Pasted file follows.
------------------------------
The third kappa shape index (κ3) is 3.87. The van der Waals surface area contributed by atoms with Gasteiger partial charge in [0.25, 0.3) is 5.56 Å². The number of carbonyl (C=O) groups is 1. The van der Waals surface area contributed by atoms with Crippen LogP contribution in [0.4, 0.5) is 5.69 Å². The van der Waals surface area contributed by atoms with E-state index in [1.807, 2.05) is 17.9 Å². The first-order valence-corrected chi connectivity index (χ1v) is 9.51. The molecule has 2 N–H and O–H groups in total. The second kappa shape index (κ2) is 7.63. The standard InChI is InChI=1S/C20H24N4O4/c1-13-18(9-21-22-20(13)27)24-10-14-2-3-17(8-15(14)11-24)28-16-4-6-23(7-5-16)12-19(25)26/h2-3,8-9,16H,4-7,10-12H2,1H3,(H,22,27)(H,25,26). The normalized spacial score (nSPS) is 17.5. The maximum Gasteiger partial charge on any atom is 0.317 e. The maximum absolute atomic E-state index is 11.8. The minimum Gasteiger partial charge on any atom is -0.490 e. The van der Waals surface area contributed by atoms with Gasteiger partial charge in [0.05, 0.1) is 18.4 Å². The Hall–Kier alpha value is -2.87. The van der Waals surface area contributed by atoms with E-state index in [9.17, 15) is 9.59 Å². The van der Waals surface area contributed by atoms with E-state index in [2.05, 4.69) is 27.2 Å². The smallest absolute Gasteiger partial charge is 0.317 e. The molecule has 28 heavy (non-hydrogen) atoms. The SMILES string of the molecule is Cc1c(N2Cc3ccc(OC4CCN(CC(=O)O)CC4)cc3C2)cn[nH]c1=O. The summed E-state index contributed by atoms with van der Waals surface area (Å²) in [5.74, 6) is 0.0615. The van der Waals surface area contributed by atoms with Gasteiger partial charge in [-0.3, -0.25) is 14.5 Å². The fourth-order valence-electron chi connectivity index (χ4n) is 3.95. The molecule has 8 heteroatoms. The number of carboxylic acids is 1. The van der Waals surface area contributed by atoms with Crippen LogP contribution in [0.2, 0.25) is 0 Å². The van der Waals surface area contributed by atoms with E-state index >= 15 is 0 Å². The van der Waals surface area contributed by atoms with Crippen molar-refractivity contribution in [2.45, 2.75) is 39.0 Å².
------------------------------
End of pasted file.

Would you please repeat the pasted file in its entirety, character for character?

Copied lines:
The third kappa shape index (κ3) is 3.87. The van der Waals surface area contributed by atoms with Gasteiger partial charge in [0.25, 0.3) is 5.56 Å². The number of carbonyl (C=O) groups is 1. The van der Waals surface area contributed by atoms with Crippen LogP contribution in [0.4, 0.5) is 5.69 Å². The van der Waals surface area contributed by atoms with E-state index in [1.807, 2.05) is 17.9 Å². The first-order valence-corrected chi connectivity index (χ1v) is 9.51. The molecule has 2 N–H and O–H groups in total. The second kappa shape index (κ2) is 7.63. The standard InChI is InChI=1S/C20H24N4O4/c1-13-18(9-21-22-20(13)27)24-10-14-2-3-17(8-15(14)11-24)28-16-4-6-23(7-5-16)12-19(25)26/h2-3,8-9,16H,4-7,10-12H2,1H3,(H,22,27)(H,25,26). The normalized spacial score (nSPS) is 17.5. The maximum Gasteiger partial charge on any atom is 0.317 e. The maximum absolute atomic E-state index is 11.8. The minimum Gasteiger partial charge on any atom is -0.490 e. The van der Waals surface area contributed by atoms with Gasteiger partial charge in [0.05, 0.1) is 18.4 Å². The Hall–Kier alpha value is -2.87. The van der Waals surface area contributed by atoms with E-state index in [9.17, 15) is 9.59 Å². The van der Waals surface area contributed by atoms with E-state index in [2.05, 4.69) is 27.2 Å². The smallest absolute Gasteiger partial charge is 0.317 e. The molecule has 28 heavy (non-hydrogen) atoms. The SMILES string of the molecule is Cc1c(N2Cc3ccc(OC4CCN(CC(=O)O)CC4)cc3C2)cn[nH]c1=O. The summed E-state index contributed by atoms with van der Waals surface area (Å²) in [5.74, 6) is 0.0615. The van der Waals surface area contributed by atoms with Gasteiger partial charge in [-0.3, -0.25) is 14.5 Å². The fourth-order valence-electron chi connectivity index (χ4n) is 3.95. The molecule has 8 heteroatoms. The number of carboxylic acids is 1. The van der Waals surface area contributed by atoms with Crippen LogP contribution in [0.2, 0.25) is 0 Å². The van der Waals surface area contributed by atoms with E-state index >= 15 is 0 Å². The van der Waals surface area contributed by atoms with Crippen molar-refractivity contribution in [2.45, 2.75) is 39.0 Å².